AUSTIN – Nicki Thiim (Porsche Mobil 1 Supercup) and Mark McKenzie (Ferrari Challenge) have taken the victories in the first of each of their two races during the United States Grand Prix weekend at Circuit of the Americas.
But the story was behind Thiim in the Porsche race, as last-lap contact between the two Porsche Supercup title contenders – Kuba Giermaziak and Earl Bamber – will have serious championship implications.
Giermaziak had fallen from second down to fourth during the race. When attempting to defend against Bamber on exit to Turn 11, Giermaziak was to the outside with Bamber on the inside. The two made it about halfway down the straight before Giermaziak’s car was turned around into the outside retaining wall.
Bamber made it home in fourth, while Giermaziak slipped to 11th. Photos below from Will Santiago in the stands, who did a great job to capture the drama as it happened.
The Pole had been poised to close what had been a five-point deficit to the New Zealander (123-118) heading into the race. But unofficial projections now have Bamber 14 points up (137-123) after the contact.
Such a gap can be overcome if Giermaziak was to win (20 points) and have Bamber end 10th or worse (6 points). Giermaziak has three wins to Bamber’s two this year, so would have the tiebreaker.
The task for Giermaziak is made all the more difficult because Bamber has the pole for Sunday’s second race, courtesy of a 2:08.508 set in the morning qualifying session, the top second fastest lap in the field. Ammermuller and Thiim start second and third; Giermaziak starts fifth.
Thiim’s win in the 14-lap Supercup race was a flag-to-flag drive from pole position, and good for his second win this season (Hockenheim in Germany). Michael Ammermuller was second with Klaus Bachler third, the latter up from sixth on the grid.
Bamber was fourth with Phillip Eng rounding out the top five.
Americans struggled in the race with Sean Johnston best of the lot in 12th, one spot behind Giermaziak. Madison Snow suffered a spin at Turn 11 and wound up 26th; IMSA Porsche GT3 USA champ Colin Thompson suffered either a brake failure or stuck throttle as he lost control of his car on the run to Turn 12, and ran straight into Pepe Massot at the corner. Heavy damage took both cars out of the race.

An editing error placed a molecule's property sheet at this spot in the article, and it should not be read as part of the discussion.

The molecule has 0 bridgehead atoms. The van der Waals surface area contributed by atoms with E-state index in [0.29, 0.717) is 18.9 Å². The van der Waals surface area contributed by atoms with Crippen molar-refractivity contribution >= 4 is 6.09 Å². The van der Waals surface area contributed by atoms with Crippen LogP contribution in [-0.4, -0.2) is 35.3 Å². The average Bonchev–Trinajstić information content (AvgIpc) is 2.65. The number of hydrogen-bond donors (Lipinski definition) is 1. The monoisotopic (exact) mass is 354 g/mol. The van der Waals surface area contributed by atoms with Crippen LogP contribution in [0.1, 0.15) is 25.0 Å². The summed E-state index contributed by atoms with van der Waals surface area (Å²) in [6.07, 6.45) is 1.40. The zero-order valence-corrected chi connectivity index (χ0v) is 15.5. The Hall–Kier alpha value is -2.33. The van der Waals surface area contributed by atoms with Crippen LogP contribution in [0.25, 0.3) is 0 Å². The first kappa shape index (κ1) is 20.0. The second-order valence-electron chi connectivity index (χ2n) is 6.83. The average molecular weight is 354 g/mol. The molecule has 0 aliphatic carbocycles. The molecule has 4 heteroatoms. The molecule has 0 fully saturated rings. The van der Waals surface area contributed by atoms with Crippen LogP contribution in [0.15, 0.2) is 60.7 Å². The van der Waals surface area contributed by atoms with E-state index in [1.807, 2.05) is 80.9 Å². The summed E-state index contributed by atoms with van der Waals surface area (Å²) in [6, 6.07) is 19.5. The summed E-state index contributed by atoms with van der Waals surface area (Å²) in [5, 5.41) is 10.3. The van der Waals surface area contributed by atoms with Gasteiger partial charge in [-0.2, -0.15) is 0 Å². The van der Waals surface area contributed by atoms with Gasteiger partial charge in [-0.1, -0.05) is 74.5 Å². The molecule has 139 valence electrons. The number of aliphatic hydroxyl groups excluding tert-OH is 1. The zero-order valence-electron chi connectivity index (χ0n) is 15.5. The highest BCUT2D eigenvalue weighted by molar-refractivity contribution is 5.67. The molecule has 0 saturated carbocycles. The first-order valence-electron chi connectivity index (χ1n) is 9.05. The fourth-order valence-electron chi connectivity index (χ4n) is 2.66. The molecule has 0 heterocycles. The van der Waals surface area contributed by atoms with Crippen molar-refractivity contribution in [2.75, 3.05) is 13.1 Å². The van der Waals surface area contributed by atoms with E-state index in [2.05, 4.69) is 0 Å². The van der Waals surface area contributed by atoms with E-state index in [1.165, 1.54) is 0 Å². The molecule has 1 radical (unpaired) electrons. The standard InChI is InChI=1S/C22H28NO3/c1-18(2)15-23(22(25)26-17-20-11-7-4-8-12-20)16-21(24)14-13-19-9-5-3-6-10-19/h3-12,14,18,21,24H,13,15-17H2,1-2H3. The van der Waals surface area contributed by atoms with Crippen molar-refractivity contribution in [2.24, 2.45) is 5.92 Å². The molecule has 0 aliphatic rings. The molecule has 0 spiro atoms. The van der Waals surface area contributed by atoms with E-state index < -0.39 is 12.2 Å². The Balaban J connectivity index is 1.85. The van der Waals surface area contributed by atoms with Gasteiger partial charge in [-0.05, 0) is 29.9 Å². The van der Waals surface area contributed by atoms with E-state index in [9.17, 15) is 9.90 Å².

The Ferrari Challenge race saw McKenzie pass polesitter Ricardo Perez on Lap 6 and hold the lead for the remainder of the race through to the checkered on Lap 10. Gregory Romanelli was third and Scott Tucker, making his first overall race start of any kind since this year’s Rolex 24 at Daytona in January, finished fourth.
In the CS class, James Weiland won from Robert Herjavec and Ross Garber. Garber, an Austin local, set the fastest lap in his class and was also a supporter of NBCSN’s Will Buxton’s Big Time Bash Thursday night. The trio finished seventh through ninth overall.
Second races for both series are Sunday morning, at 10:15 to 10:45 a.m. (Ferrari Challenge) and 11:15 to 11:50 (Porsche Supercup) local time, respectively.
More than two decades in the making, the pairing of Heather Lyne and Dennis Erb Jr. produced a historical milestone in Dirt Late Model.
Last month, Erb and his long-time crew chief Lyne won their first World of Outlaws Late Model Championship and with this achievement, Lyne became the first female crew chief to win in a national late model series. Their journey together goes back 21 years and tells the story of hard work, persistence and belief in oneself.
“It’s always a challenge when you only have two people, both at the racetrack and at the shop,” Lyne told NBC Sports. “I also work full time, so during the day, Dennis has to do a significant amount of work so that when I get down there I can start working and maintaining. It’s planning ahead. It’s having that system in place and making sure that you’re prepared ahead of time.
“When you have a problem at the track, making sure you have all that stuff ready so it’s a quick change and not a lengthy process to make a repair. We had zero DNFs in the World of Outlaws, we had only one DNF out of 96 races [combined among all series].”